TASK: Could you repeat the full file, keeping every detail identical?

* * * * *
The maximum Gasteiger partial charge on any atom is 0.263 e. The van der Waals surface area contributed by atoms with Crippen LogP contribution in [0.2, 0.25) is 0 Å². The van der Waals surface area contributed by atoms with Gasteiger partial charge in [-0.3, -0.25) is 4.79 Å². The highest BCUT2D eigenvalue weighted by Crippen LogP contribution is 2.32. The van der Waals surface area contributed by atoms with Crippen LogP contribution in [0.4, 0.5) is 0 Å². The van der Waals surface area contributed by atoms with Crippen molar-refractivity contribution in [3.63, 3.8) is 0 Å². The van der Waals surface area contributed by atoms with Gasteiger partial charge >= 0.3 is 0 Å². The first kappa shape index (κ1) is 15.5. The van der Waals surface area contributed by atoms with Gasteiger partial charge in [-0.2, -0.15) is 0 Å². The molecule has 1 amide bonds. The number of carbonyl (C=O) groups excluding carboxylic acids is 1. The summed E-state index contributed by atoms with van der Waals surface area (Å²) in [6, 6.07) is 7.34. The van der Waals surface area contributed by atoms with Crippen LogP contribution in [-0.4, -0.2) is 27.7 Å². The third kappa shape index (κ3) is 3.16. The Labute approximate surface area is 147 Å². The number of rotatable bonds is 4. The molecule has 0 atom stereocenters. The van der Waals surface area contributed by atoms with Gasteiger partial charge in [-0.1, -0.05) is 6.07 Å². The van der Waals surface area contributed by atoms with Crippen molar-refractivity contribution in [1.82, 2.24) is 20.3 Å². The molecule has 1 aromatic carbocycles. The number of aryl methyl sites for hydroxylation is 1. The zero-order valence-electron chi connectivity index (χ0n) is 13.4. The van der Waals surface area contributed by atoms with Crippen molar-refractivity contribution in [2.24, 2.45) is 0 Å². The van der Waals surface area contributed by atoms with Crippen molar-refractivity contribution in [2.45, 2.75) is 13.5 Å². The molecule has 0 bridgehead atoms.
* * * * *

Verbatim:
The maximum Gasteiger partial charge on any atom is 0.263 e. The van der Waals surface area contributed by atoms with Crippen LogP contribution in [0.2, 0.25) is 0 Å². The van der Waals surface area contributed by atoms with Gasteiger partial charge in [-0.3, -0.25) is 4.79 Å². The highest BCUT2D eigenvalue weighted by Crippen LogP contribution is 2.32. The van der Waals surface area contributed by atoms with Crippen LogP contribution in [0.4, 0.5) is 0 Å². The van der Waals surface area contributed by atoms with Crippen molar-refractivity contribution in [3.63, 3.8) is 0 Å². The van der Waals surface area contributed by atoms with Gasteiger partial charge >= 0.3 is 0 Å². The first kappa shape index (κ1) is 15.5. The van der Waals surface area contributed by atoms with Gasteiger partial charge in [-0.2, -0.15) is 0 Å². The molecule has 1 amide bonds. The number of carbonyl (C=O) groups excluding carboxylic acids is 1. The summed E-state index contributed by atoms with van der Waals surface area (Å²) in [6, 6.07) is 7.34. The van der Waals surface area contributed by atoms with Crippen LogP contribution in [-0.4, -0.2) is 27.7 Å². The third kappa shape index (κ3) is 3.16. The Labute approximate surface area is 147 Å². The number of rotatable bonds is 4. The molecule has 0 atom stereocenters. The van der Waals surface area contributed by atoms with Gasteiger partial charge in [-0.1, -0.05) is 6.07 Å². The van der Waals surface area contributed by atoms with Crippen molar-refractivity contribution in [1.82, 2.24) is 20.3 Å². The molecule has 1 aromatic carbocycles. The number of aryl methyl sites for hydroxylation is 1. The zero-order valence-electron chi connectivity index (χ0n) is 13.4. The van der Waals surface area contributed by atoms with Crippen molar-refractivity contribution in [2.24, 2.45) is 0 Å². The van der Waals surface area contributed by atoms with Crippen molar-refractivity contribution in [2.45, 2.75) is 13.5 Å². The molecule has 0 bridgehead atoms.